The German hospital treating him said Monday that Navalny’s condition has improved, allowing doctors to take him out of an induced coma.
Russia has demanded that German authorities provide its prosecutors with the data that led them to conclude “without doubt” that Navalny was poisoned with a military nerve agent from the Novichok group, the same class of Soviet-era agent that British authorities said was used on former Russian spy Sergei Skripal and his daughter in England in 2018.
On Wednesday, the Russian Foreign Ministry invited German Ambassador Geza Andreas von Geyr to protest what it called “unfounded accusations and ultimatums” against Russia put forward by the German government. It charged that Berlin has used the Navalny case ”as a pretext to discredit our country on the global arena.”
The ministry said it reaffirmed Moscow’s demand for German authorities to provide Russian authorities with the medical data, including biological materials, the results of samples and tests to allow Russian experts to study and check them. Russian doctors previously said they had found no sign of Navalny’s poisoning.
The Russian Foreign Ministry said it warned the German ambassador that Russia will see Berlin’s failure to provide the materials as a “refusal to determine the truth through an objective investigation.” It warned that the failure to produce the information as an indication that the German actions have been part of a “hostile provocation against Russia fraught with consequences for the Russian-German relations and a serious exacerbation of the international situation.”
Asked about Russia’s claim that Germany has failed to provide evidence to back up its allegation that Navalny was poisoned with Novichok, a spokesman for Germany’s Defense Ministry said the data had been provided to the Hague-based Organization for the Prohibition of Chemical Weapons.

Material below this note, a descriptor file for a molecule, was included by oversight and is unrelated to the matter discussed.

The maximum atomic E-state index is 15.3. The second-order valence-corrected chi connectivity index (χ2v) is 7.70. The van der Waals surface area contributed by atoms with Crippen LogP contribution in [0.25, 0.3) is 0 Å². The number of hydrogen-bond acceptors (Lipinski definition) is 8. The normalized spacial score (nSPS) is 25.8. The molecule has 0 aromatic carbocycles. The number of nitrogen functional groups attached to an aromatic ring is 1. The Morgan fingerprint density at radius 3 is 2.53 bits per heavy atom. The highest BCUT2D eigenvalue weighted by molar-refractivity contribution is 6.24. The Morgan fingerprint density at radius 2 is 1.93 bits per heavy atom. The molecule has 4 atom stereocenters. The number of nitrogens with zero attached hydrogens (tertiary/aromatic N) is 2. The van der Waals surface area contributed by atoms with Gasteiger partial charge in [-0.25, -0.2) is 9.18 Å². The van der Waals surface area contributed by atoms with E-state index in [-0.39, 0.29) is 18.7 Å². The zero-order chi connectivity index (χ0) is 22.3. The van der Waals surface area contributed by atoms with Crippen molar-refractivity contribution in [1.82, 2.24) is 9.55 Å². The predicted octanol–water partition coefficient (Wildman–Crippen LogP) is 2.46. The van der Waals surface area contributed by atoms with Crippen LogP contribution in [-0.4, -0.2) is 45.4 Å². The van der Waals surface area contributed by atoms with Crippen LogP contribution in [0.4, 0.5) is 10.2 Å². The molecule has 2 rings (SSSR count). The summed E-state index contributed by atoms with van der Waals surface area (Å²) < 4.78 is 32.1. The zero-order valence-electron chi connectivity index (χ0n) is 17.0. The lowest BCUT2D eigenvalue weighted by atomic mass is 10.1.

“This international organization, of which Russia is also a member, has a treaty-based mandate to oversee and enforce the ban on the use, production, storage as well as research into chemical weapons,” the spokesman, Arne Collatz, told reporters in Berlin.
German government spokeswoman Martina Fietz said that “you can assume that all the conditions have been met for the OPCW to do its work.”
Earlier this week, German Chancellor Angela Merkel’s office indicated that she might be willing to rethink the fate of the Nord Stream 2 pipeline that will bring Russian gas to Germany under the Baltic Sea — a sign of Berlin’s growing frustration over Moscow’s stonewalling about the Navalny case.
Other Western countries joined Germany in calling for a full investigation, with British Prime Minister Boris Johnson last week calling the use of a chemical weapon “outrageous.” White House press secretary Kayleigh McEnany has called the poisoning “completely reprehensible,” adding that the U.S. was “working with our allies and the international community to hold those in Russia accountable.”
Frank Jordans in Berlin contributed to this report.
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